Cropping & Water Systems

 

Population growth puts a greater stress on expanding yields for food, which still encouraging resource stewardship. To help meet this challenge, we share unbiased, research‐based information for a diversified agricultural audience.

Active in all 93 counties and at extension.unl.edu/croppingwater

Cropping & Water Systems

October 5, 2017

Reduce Soil Compaction at Harvest

            Harvest is one of my favorite times of year. Watching fields being harvested takes me back to my days of growing up on a farm in the Platte River valley. One big difference is our soils were sandier than many soils in northeast Nebraska and susceptible, but less prone to compaction. However, compaction can occur on sandy soils, too.

September 28, 2017

Fall is the BEST Time to Control Lawn Weeds

September 21, 2017

Think SAFETY In and Around Grain Bins

            Last week, September 17-23, was the 2017 National Farm Safety and Health Week. The theme this year is Putting Farm Safety Into Practice. With harvest season just around the corner, this seems like a good time to talk about grain bin safety.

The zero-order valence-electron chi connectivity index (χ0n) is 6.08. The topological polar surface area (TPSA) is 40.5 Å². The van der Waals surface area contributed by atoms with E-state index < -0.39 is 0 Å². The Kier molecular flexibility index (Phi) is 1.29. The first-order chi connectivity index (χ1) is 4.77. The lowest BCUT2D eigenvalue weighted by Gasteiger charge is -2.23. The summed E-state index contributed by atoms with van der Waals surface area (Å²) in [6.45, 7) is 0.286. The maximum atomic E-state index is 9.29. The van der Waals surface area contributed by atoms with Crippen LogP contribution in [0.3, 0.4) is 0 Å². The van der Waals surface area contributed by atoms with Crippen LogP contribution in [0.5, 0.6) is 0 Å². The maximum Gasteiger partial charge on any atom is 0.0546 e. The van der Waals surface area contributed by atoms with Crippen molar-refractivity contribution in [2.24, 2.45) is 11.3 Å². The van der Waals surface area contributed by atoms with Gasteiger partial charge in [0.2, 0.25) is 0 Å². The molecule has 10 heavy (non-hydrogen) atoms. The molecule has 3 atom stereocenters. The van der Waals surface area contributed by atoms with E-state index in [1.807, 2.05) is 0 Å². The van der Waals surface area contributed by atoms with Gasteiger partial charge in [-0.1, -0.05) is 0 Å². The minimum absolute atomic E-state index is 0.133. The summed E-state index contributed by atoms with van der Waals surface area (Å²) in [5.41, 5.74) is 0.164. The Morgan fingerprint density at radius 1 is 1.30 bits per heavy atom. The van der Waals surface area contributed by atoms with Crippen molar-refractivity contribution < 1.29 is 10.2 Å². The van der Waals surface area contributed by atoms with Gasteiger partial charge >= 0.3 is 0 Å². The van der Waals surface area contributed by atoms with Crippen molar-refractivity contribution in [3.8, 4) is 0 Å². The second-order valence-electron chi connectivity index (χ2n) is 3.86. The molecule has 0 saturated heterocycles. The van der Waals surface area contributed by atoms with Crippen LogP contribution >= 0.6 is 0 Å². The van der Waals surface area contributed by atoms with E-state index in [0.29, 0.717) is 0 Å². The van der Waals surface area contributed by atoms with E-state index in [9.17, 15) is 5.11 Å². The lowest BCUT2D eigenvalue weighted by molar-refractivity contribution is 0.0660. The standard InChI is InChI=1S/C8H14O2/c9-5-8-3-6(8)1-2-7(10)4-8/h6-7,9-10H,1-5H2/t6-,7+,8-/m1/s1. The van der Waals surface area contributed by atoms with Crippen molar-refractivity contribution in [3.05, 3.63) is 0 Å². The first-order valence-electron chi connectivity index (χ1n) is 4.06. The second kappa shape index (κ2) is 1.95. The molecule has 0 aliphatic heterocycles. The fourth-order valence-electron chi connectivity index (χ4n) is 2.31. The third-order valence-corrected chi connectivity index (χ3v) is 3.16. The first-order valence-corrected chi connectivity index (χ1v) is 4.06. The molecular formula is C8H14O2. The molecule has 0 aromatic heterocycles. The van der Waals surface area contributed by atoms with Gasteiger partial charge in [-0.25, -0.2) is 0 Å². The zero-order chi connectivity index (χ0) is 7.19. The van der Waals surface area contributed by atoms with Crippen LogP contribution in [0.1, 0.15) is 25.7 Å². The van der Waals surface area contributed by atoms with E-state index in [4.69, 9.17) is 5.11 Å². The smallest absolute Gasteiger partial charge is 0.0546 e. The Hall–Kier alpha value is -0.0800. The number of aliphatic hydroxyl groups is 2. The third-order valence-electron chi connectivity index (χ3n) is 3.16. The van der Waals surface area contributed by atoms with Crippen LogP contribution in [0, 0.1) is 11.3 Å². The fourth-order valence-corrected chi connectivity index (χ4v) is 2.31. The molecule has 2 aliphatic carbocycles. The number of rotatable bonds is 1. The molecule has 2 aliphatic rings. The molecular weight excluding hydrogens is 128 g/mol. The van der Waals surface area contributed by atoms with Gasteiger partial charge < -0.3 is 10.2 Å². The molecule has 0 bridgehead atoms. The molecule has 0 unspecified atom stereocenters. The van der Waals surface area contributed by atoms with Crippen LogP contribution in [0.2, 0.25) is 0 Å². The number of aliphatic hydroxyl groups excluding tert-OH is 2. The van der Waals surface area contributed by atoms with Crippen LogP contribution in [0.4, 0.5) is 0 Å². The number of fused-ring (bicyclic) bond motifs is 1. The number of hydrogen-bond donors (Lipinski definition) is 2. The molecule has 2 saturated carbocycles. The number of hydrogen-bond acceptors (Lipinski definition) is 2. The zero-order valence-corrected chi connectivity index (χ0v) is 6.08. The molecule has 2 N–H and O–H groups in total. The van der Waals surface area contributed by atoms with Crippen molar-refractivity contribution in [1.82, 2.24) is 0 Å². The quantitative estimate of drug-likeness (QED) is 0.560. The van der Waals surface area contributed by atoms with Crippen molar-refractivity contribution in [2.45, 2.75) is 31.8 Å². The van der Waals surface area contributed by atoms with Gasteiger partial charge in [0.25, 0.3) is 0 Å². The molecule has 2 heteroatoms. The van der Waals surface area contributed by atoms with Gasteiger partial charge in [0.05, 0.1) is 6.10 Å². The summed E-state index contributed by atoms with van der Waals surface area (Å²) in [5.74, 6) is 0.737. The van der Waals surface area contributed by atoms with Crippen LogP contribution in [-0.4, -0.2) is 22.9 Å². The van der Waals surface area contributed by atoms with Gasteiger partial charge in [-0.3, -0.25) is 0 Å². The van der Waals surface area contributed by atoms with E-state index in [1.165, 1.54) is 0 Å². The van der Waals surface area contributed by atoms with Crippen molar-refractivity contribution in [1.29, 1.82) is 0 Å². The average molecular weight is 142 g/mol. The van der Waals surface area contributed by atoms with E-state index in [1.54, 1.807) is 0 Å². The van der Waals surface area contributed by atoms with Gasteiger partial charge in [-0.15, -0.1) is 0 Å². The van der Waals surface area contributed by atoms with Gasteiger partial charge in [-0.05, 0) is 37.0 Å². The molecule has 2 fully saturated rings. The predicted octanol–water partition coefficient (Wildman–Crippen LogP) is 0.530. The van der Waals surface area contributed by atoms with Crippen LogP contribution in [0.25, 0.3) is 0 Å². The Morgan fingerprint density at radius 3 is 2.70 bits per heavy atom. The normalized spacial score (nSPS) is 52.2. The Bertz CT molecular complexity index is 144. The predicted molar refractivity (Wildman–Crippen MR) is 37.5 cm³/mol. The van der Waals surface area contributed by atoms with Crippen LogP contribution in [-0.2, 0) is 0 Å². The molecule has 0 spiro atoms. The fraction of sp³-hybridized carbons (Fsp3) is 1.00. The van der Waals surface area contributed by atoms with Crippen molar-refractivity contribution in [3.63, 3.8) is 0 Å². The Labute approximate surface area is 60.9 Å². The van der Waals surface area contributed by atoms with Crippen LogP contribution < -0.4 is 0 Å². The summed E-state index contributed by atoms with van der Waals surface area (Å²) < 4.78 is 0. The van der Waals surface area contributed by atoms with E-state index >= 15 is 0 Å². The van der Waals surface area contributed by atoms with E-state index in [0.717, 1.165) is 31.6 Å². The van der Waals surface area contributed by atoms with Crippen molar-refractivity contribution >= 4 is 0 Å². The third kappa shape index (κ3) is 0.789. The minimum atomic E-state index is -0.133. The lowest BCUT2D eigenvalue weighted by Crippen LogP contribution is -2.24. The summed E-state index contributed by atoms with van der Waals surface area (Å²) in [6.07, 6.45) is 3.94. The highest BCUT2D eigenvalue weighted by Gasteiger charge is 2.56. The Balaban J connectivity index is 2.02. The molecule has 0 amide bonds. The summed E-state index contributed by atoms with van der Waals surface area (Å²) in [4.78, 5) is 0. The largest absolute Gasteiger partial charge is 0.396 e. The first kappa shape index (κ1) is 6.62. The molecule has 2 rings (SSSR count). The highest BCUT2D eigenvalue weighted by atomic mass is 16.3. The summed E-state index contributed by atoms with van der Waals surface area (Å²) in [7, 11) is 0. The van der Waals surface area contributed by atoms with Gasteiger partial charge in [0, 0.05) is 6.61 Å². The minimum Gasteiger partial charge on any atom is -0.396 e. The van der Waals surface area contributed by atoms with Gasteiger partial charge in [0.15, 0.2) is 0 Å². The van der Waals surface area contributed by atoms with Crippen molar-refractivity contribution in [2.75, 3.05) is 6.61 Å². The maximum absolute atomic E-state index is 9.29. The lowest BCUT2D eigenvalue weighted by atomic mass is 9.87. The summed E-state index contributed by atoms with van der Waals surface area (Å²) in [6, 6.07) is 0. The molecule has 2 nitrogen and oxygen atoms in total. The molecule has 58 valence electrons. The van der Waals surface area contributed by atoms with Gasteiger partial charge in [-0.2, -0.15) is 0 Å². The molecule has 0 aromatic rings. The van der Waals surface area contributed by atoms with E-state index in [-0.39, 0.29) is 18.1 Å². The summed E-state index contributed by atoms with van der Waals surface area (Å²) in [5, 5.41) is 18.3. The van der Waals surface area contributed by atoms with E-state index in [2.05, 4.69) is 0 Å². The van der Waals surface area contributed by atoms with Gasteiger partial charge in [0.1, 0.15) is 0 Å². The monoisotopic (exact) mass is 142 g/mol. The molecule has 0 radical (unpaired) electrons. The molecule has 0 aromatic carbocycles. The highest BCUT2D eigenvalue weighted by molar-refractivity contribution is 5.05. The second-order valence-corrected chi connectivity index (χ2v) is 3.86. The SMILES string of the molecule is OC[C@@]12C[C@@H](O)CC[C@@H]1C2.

September 7, 2017

September Lawn Care

            We just flipped the calendar over to a new month, and September can be the most important month to get your bluegrass and tall fescue lawns back in good condition after the stressful months this summer, although this year wasn’t as bad as many.

September 1, 2017

Stalk Rots

            If you are under stress, whether it’s work, kids, lack of sleep, or any other number of stresses, you are more likely to get sick. Our body focuses on managing the stress and not what is making us sick. The same can be said for corn. A lot of corn has had one or more stresses on it this growing season.

August 24, 2017

Estimating Corn Yields

            This is the time of year when many people want to get an estimate of what their corn will yield. While recent rains may benefit soybeans more than corn, they should help improve corn test weight. To get an estimate on your corn yield, you will need to get an estimate on ears per acre, rows of kernels per ear, and kernels per row.